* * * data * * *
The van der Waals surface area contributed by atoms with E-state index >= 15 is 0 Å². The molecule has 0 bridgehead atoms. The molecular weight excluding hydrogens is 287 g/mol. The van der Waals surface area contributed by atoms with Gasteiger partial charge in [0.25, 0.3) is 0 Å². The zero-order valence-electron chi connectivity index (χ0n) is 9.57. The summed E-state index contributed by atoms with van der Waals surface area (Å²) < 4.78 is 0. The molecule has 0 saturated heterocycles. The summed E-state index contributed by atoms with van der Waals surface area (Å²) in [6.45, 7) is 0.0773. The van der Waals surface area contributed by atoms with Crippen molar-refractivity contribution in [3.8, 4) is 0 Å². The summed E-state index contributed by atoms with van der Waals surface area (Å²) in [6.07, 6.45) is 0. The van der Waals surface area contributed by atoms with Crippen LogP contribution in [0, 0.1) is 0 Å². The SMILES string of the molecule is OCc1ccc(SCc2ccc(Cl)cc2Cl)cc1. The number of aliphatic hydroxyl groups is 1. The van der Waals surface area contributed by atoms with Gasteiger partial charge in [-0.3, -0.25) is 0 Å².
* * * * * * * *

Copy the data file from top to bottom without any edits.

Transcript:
The van der Waals surface area contributed by atoms with E-state index >= 15 is 0 Å². The molecule has 0 bridgehead atoms. The molecular weight excluding hydrogens is 287 g/mol. The van der Waals surface area contributed by atoms with Gasteiger partial charge in [0.25, 0.3) is 0 Å². The zero-order valence-electron chi connectivity index (χ0n) is 9.57. The summed E-state index contributed by atoms with van der Waals surface area (Å²) < 4.78 is 0. The molecule has 0 saturated heterocycles. The summed E-state index contributed by atoms with van der Waals surface area (Å²) in [6.45, 7) is 0.0773. The van der Waals surface area contributed by atoms with Crippen molar-refractivity contribution in [3.8, 4) is 0 Å². The summed E-state index contributed by atoms with van der Waals surface area (Å²) in [6.07, 6.45) is 0. The van der Waals surface area contributed by atoms with Crippen LogP contribution in [0, 0.1) is 0 Å². The SMILES string of the molecule is OCc1ccc(SCc2ccc(Cl)cc2Cl)cc1. The number of aliphatic hydroxyl groups is 1. The van der Waals surface area contributed by atoms with Gasteiger partial charge in [-0.3, -0.25) is 0 Å².